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A Friendly Community?

June 20, 2013

Independent arts consultant and self-described “theatre pundit” Howard Sherman, late of the American Theatre Wing and scads of regional theaters, recently mentioned on Twitter that a Huffington Post piece he wrote in September 2012 is again making the rounds. The essay, “Theater the Theater Community Disdains,” is worth your time.

What is this hated form of theater? It’s community theater, of course, the place where most of us get started, the dusty small town that we turn our backs on and vow never to visit again once we make it big. This is an attitude for big egos and small minds.

Sherman wrote that “those whose lives and careers take them away from the arts, but whose love of performing doesn’t abate, become part of a maligned yet integral part of the theatrical ecosystem which, when spoken of by most professionals and media voices, is summarily disparaged.” He concedes that “a great deal of the work done in community theater likely doesn’t measure up to professional, or perhaps even collegiate, standards,” but that it is ” a hobby, a passion and an outlet for people who truly love theater.”

Sherman argues that community theater practitioners are likely to be professional theater patrons and also “parents who encourage creativity in their own children. In some cases they may even provide the only theater their community gets to see. They are the people we need.” Certainly community theater does aid in arts education — Sherman notes that playwright Sarah Ruhl has credited her parents’ community theater experiences with helping to turn her on to the stage.

I will not further quote Mr. Sherman’s fine essay — read it yourself. I will add, though, that community theater is not just for those who started out with a love of theater early in life, did their shows in high school and college, maybe even made a brief professional go of it, then moved on to different vocations. It is an essential entry point for those like me, who did not discover theater until the age that many of those Sherman refers to are walking away from it — those who started out on a different path and made their first tentative baby steps onto the boards in their 30s or later.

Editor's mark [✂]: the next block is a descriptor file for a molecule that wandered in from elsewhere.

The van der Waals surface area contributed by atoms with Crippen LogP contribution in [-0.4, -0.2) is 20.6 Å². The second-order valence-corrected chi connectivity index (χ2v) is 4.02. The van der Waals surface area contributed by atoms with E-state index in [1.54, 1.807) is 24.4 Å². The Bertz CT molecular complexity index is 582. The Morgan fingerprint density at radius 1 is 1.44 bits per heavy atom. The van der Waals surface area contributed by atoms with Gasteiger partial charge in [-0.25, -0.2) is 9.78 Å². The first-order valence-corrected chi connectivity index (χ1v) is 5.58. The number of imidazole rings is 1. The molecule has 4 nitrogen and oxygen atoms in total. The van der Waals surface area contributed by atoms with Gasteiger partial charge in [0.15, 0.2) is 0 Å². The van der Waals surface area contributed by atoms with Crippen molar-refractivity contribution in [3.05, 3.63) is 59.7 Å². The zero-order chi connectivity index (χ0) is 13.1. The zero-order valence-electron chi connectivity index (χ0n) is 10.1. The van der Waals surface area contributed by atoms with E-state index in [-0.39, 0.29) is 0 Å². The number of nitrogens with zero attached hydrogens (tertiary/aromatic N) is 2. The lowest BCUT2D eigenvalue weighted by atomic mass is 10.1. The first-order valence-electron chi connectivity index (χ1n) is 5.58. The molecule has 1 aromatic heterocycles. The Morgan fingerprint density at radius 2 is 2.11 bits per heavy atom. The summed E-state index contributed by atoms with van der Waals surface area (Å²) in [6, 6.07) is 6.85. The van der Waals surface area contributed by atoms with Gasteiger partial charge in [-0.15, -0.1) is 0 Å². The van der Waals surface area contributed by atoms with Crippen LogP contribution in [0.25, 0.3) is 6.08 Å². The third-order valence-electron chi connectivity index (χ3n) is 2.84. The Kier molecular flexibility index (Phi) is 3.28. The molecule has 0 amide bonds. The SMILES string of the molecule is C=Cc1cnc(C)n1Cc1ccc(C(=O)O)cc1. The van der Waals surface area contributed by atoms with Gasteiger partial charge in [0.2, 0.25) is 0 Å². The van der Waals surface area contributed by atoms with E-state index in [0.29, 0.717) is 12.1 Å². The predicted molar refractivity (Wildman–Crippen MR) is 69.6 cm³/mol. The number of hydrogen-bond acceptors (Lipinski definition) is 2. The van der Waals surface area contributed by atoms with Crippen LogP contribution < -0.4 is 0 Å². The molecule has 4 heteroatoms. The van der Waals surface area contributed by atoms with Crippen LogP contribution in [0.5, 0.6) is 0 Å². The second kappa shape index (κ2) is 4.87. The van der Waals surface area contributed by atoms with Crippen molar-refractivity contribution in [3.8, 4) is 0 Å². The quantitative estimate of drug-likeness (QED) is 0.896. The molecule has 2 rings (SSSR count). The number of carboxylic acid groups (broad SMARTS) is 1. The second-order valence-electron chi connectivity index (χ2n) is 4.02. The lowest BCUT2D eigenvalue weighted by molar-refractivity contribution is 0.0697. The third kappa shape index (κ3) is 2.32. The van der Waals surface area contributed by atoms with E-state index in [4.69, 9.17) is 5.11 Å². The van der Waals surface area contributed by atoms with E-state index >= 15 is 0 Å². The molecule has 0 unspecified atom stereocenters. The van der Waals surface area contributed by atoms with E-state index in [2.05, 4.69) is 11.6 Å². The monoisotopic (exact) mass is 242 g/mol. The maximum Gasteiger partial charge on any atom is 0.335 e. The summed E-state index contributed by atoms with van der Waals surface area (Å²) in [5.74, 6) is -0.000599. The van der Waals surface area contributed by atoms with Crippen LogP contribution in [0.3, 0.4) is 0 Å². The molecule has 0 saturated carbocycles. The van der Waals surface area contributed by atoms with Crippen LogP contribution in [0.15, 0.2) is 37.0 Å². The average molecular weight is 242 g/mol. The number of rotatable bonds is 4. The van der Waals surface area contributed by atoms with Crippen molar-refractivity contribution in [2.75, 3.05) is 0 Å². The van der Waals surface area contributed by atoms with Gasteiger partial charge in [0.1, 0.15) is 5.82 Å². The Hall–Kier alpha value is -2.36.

I am making my first cautious steps from community theater into professional performance, and I’m glad of it — I want to make acting a larger part of my life, and do work on a different scale. But it was community theater that gave me the basic skills and confidence to get started, as well as providing the relationships to get on my way. And I have been blessed to participate in at least one community theater show that was of a higher caliber than some professional shows I have seen.

Peter Sig

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One Comment leave one →
  1. June 20, 2013 1:32 pm

    Thanks so much for your appreciation of my essay about respecting community theatre. In point of fact, I wrote it first for my own blog in February 2012 and put it on Huffington Post months later; for some reason, HuffPo chose to showcase it again last week, and then just yesterday alone over 1,000 people read it on my site. It would seem to be of perennial interest.

    As to your point about community theatre as a springboard to a professional career, I regret giving it short shrift in the piece and you’re not the first person to make such a comment. When I wrote (quickly, 16 months ago) I was thinking of the many adults who surrounded teenaged me in my own community theatre days, and didn’t fully explore all of the ways it integrates into the theatrical ecosystem. It has something for everyone, and I hope that comes through.

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